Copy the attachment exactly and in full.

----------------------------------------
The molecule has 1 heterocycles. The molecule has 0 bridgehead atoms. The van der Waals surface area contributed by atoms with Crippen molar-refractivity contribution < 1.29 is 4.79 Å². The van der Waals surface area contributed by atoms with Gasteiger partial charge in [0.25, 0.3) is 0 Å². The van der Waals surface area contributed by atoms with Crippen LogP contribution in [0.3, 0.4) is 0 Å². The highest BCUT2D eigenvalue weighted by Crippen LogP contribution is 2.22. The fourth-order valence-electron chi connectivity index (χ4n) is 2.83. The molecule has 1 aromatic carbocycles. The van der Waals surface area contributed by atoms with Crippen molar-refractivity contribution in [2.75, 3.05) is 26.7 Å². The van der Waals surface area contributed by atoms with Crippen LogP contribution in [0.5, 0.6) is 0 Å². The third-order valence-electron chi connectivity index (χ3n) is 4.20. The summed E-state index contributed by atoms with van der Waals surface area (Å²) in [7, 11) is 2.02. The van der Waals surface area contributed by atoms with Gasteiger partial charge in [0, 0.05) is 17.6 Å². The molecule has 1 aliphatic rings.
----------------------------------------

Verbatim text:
The molecule has 1 heterocycles. The molecule has 0 bridgehead atoms. The van der Waals surface area contributed by atoms with Crippen molar-refractivity contribution < 1.29 is 4.79 Å². The van der Waals surface area contributed by atoms with Gasteiger partial charge in [0.25, 0.3) is 0 Å². The van der Waals surface area contributed by atoms with Crippen LogP contribution in [0.3, 0.4) is 0 Å². The highest BCUT2D eigenvalue weighted by Crippen LogP contribution is 2.22. The fourth-order valence-electron chi connectivity index (χ4n) is 2.83. The molecule has 1 aromatic carbocycles. The van der Waals surface area contributed by atoms with Crippen molar-refractivity contribution in [2.75, 3.05) is 26.7 Å². The van der Waals surface area contributed by atoms with Crippen LogP contribution in [0.5, 0.6) is 0 Å². The third-order valence-electron chi connectivity index (χ3n) is 4.20. The summed E-state index contributed by atoms with van der Waals surface area (Å²) in [7, 11) is 2.02. The van der Waals surface area contributed by atoms with Gasteiger partial charge in [0, 0.05) is 17.6 Å². The molecule has 1 aliphatic rings.